Cuban dissidents: We're "very weak" on 6th day of hunger strike
Published September 16, 2012
The Cuban dissidents who launched a collective hunger strike six days
ago to demand the release of an imprisoned colleague said Sunday that
they felt "very weak," but they insisted that they would continue with
Rosa Maria Naranjo, one of the five people who joined the hunger strike
led by dissident economist Marta Beatriz Roque, in Havana, told Efe on
Sunday that she and her fellow strikers felt "very weak" and some of
them "are going downhill," but adding that "we will continue until there
is a response" from the Cuban government to their demand.
The opposition members involved in the group protest are demanding that
Cuban authorities release political prisoner Jorge Vazquez Chaviano,
whom they say has already completed his sentence and should have been
set free on Sept. 9 in the central province of Villa Clara, and also to
denounce the "difficult" situation in which they say the communist
island's internal dissident movement finds itself.
Roque, a former prisoner from the "Group of 75," began her hunger strike
last Monday, Sept. 10, at her home and some 20 opposition members, some
of them imprisoned, followed her lead elsewhere around the country,
including in the provinces of Havana, Villa Clara, Placetas, Ciego de
Avila, Camaguey, Manzanillo, Santiago de Cuba and Holguin, according to
a tally made by her assistant Idania Yanes.
Regarding the health condition of the 67-year-old Roque, who is diabetic
and has high blood pressure, Yanes said that "she's very bad off, each
day she deteriorates more. She's cold, sweaty and her hands are trembling."
Yanes said that other hunger strikers are in similar shape, including
Jorge Luis Garcia, known as "Antunez," Alberto Reyes, a diabetic who is
dependent on insulin, and Luis Enrique Santos, all of whom are at their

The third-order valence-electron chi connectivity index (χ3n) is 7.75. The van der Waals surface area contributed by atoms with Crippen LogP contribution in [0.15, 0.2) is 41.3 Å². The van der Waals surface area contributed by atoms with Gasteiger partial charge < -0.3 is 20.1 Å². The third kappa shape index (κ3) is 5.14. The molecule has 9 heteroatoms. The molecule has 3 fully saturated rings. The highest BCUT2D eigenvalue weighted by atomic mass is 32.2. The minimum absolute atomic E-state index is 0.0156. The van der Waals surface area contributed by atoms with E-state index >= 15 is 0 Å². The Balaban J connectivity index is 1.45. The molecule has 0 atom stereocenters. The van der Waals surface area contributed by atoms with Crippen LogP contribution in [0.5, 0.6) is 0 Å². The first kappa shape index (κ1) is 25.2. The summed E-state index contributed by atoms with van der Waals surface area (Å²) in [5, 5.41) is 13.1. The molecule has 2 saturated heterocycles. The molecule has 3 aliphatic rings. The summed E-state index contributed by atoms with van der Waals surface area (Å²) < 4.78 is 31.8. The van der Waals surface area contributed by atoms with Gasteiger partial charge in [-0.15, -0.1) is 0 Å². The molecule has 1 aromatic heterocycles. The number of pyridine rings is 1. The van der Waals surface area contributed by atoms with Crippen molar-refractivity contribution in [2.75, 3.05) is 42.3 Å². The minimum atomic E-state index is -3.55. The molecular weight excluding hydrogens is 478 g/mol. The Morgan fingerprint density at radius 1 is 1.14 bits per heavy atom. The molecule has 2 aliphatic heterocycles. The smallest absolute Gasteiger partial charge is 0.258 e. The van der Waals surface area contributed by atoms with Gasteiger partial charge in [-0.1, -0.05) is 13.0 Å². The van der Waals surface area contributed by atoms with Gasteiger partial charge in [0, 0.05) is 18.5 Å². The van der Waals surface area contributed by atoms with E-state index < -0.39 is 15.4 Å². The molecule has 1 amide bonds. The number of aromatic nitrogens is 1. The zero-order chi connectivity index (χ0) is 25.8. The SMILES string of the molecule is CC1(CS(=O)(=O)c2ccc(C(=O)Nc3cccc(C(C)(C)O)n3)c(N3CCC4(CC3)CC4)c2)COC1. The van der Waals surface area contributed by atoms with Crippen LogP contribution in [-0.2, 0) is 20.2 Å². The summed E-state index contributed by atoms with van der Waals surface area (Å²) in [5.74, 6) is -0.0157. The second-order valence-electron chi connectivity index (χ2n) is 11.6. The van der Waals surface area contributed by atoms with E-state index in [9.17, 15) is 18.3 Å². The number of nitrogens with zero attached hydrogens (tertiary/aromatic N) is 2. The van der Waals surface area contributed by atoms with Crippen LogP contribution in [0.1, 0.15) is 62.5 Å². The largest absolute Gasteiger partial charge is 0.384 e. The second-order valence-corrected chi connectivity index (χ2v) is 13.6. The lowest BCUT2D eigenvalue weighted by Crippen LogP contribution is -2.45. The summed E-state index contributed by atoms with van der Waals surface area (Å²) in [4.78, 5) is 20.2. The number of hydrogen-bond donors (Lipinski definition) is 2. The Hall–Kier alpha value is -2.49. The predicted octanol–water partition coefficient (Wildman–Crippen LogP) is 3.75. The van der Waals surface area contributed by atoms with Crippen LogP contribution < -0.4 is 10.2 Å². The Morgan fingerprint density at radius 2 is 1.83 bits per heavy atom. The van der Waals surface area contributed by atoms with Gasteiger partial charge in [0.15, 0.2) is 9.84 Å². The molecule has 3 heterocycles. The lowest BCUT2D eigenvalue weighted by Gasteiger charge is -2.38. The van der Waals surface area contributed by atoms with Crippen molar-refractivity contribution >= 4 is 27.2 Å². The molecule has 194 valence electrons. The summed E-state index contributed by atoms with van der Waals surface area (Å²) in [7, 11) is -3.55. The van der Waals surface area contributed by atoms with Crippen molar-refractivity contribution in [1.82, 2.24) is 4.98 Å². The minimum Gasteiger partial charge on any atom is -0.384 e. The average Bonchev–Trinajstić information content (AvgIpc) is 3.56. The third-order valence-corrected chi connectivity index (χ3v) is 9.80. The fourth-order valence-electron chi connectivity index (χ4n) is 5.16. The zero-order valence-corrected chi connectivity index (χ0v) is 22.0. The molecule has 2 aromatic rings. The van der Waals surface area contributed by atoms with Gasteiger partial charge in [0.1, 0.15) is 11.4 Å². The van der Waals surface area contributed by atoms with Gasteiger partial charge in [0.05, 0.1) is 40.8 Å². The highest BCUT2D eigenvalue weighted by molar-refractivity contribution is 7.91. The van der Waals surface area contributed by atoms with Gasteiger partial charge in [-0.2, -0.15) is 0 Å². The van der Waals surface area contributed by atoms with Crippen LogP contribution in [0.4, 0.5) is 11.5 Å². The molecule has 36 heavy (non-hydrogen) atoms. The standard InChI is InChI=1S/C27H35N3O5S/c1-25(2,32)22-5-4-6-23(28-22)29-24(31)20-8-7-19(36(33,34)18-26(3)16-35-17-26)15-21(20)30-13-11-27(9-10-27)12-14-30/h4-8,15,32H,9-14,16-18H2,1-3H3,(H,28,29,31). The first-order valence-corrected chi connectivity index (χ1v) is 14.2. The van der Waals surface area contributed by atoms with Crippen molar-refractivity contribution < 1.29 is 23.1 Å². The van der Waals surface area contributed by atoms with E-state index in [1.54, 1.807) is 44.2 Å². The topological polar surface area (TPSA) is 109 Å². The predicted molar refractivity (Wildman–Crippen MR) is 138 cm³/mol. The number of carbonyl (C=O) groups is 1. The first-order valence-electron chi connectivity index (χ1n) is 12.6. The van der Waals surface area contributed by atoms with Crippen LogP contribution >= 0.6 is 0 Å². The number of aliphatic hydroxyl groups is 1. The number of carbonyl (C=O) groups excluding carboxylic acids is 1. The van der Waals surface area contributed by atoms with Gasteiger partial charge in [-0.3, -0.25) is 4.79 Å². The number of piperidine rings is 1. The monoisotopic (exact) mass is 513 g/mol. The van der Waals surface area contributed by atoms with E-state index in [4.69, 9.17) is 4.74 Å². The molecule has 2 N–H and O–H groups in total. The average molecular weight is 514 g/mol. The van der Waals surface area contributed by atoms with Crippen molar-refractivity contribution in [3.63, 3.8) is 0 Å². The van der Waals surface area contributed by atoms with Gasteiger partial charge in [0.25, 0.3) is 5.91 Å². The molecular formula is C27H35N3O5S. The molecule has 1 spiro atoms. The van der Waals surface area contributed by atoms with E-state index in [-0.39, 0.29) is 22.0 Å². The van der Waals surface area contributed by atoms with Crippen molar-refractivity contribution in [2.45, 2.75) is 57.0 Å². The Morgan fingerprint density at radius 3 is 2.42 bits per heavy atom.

homes in Villa Clara province.
Yanes also said that Vazquez Chaviano's family members said that he had
been transferred from the jail in the town of Manacas to "Guamajal"
prison in Santa Clara and that the authorities had told them that "they
are considering letting (us) see him in the middle of next week."
She also said that Roque last Saturday received a visit from the parish
priest of the San Juan Bosco church, which she attends.
Meanwhile, the leader of the Ladies in White dissident movement, Berta
Soler, said that the women in her group are "very concerned" about the
hunger strikers and have asked them to "desist because we need those men
and women to stay alive."
"We respect any person who goes on a hunger strike. That method of
struggle is not ours. We're women who are never going to do it, and
although we disapprove of it, we're going to give them all the moral and
spiritual support we can," Soler emphasized.
Also, she said that "on Saturday I spoke quite a bit with Marta (Beatriz
Roque). I asked her to end the strike, (and I said) that if she halted
it also the others (should do so), that this wasn't giving in, it was
being reasonable and preserving (her) life, that I needed her and the
Cuban people also."
Over the past few years, hunger strikes have become an
anti-establishment tactic that has been used frequently in Cuba, above
all after cases like that of Guillermo Fariñas, who holds the record
with 24 hunger strikes, his most recent one in June 2011. EFE